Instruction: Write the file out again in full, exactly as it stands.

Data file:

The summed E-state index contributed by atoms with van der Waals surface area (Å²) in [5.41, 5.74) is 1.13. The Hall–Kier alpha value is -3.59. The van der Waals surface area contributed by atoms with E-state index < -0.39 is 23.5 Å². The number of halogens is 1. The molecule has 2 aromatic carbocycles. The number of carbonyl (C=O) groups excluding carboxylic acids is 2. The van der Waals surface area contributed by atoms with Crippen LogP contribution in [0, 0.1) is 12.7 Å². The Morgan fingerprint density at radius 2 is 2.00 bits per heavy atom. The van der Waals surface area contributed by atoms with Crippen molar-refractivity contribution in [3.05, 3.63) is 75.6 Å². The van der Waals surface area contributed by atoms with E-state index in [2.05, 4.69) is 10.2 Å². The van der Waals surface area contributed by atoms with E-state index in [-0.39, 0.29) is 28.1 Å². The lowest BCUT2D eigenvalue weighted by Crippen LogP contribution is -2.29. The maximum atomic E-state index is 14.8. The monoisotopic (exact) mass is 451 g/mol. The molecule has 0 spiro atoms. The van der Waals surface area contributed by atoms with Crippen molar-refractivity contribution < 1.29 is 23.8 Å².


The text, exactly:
The summed E-state index contributed by atoms with van der Waals surface area (Å²) in [5.41, 5.74) is 1.13. The Hall–Kier alpha value is -3.59. The van der Waals surface area contributed by atoms with E-state index < -0.39 is 23.5 Å². The number of halogens is 1. The molecule has 2 aromatic carbocycles. The number of carbonyl (C=O) groups excluding carboxylic acids is 2. The van der Waals surface area contributed by atoms with Crippen LogP contribution in [0, 0.1) is 12.7 Å². The Morgan fingerprint density at radius 2 is 2.00 bits per heavy atom. The van der Waals surface area contributed by atoms with Crippen molar-refractivity contribution in [3.05, 3.63) is 75.6 Å². The van der Waals surface area contributed by atoms with E-state index in [2.05, 4.69) is 10.2 Å². The van der Waals surface area contributed by atoms with E-state index in [-0.39, 0.29) is 28.1 Å². The lowest BCUT2D eigenvalue weighted by Crippen LogP contribution is -2.29. The maximum atomic E-state index is 14.8. The monoisotopic (exact) mass is 451 g/mol. The molecule has 0 spiro atoms. The van der Waals surface area contributed by atoms with Crippen molar-refractivity contribution < 1.29 is 23.8 Å².